SANTA FE — T.J. Parks, the school superintendent in Hobbs, said Thursday that seven of his students just dropped out of high school in a panic about the future.
He said they decided to pursue a GED because they feared they could not meet newly enforced state graduation requirements.
Another Hobbs High School student, 17-year-old Sergio Torres, testified before the Legislature's education committee, saying he might not graduate either, even though he had already completed some college-level courses,
Parks said Sergio was a good and earnest student, but he did not pass a standardized math test, putting his future in doubt. Sergio said he would take the test again rather than quit to pursue a GED.
Crit Caton, the superintendent in Artesia, told legislators that 60 of his high school seniors were in danger of not graduating. And Santa Fe's superintendent, Joel Boyd, said his district would exercise its power of local control to protect more than 40 percent of its high school seniors who might not meet one of the state requirements, which he described as a moving target.
"It will no longer be an ever-changing game for kids every step of the way," Boyd said.
Paul Aguilar, a deputy secretary of the state Public Education Department, said all the complaints and confusion came as a surprise to him and others in the agency.
Aguilar said the heightened graduation standards were authorized by rule in 2008. Their implementation was delayed in 2011, but the standards take effect with the class that will graduate next spring.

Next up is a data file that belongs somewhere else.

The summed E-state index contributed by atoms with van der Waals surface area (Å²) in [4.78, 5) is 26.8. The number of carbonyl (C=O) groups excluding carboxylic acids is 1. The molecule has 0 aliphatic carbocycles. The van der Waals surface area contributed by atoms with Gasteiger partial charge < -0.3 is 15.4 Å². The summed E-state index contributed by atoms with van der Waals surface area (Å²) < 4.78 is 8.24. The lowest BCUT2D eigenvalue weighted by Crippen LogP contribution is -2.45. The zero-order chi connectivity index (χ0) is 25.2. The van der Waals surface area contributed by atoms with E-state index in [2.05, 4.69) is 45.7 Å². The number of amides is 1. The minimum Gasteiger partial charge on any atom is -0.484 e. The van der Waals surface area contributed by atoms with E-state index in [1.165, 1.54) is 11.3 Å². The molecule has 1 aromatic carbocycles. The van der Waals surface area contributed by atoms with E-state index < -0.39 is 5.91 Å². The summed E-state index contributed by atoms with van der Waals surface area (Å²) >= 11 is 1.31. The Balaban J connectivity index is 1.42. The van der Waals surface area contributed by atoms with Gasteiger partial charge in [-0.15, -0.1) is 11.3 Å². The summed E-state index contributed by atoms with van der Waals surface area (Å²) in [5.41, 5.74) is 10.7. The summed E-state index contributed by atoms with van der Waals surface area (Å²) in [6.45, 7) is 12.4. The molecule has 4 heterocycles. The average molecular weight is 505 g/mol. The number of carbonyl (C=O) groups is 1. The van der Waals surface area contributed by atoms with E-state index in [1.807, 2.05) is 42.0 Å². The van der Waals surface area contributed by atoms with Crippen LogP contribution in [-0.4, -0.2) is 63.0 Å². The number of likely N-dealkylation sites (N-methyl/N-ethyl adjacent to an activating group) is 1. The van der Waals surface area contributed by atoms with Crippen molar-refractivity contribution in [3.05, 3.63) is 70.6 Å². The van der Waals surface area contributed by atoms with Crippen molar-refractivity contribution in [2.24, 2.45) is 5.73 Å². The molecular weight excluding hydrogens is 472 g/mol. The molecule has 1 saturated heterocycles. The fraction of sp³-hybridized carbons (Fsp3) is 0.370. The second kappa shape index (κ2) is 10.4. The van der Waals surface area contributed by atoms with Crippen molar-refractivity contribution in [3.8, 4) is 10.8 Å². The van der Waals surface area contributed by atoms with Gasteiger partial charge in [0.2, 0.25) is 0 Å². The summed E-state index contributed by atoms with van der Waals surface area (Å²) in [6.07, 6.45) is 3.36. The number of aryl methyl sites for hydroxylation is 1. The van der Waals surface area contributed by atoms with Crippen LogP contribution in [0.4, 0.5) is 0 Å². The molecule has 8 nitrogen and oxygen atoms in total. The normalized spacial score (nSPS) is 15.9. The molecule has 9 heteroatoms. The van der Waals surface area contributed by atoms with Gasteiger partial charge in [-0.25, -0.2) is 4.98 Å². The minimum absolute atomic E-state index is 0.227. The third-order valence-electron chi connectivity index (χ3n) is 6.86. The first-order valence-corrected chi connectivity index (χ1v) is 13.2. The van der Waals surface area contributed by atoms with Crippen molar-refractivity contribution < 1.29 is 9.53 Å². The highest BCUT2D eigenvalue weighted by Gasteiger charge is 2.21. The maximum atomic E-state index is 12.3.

Aguilar said he had not heard of Hobbs' students dropping out until the testimony was offered Thursday. He said this was an overreaction, and that district should work with the Public Education Department to determine if these students can still be on a path to graduate next spring.
"They need to talk to us," Aguilar said in an interview after the hearing. "All these districts have applied for waivers on students' graduation in the past, and that can be done now."
He said the state would not water down standards, but students could graduate from high school on time if their districts offered proof of their scholastic competence.
Aguilar said he was puzzled by complaints that a series of new directives from the Public Education Department had muddied students' understanding of what they needed to accomplish in order to graduate.
He said there had been few directives from the state, but one on physical education requirements was sent out this week. It may have caused a misunderstanding, Aguilar said.
Parks said memos on state requirements had gone out sporadically throughout the year. The effect was that students found themselves on the cusp of not meeting newly authorized state standards, he said.
Parks said 120 Hobbs High students were prepping for state-mandated tests so they could meet graduation requirements. The school's class schedule had been thrown out of balance to accommodate the necessary cramming for these exams, Parks said in an interview. Hobbs High has about 2,300 students in grades nine through 12.
Leighann Lenti, another state deputy secretary of education, said higher expectations were necessary because too many kids have received a high school diploma without being proficient academically.
She said the state spent $27 million last year on remedial programs at colleges because students could not handle the work. A higher bar is in New Mexico's best interest, she told lawmakers.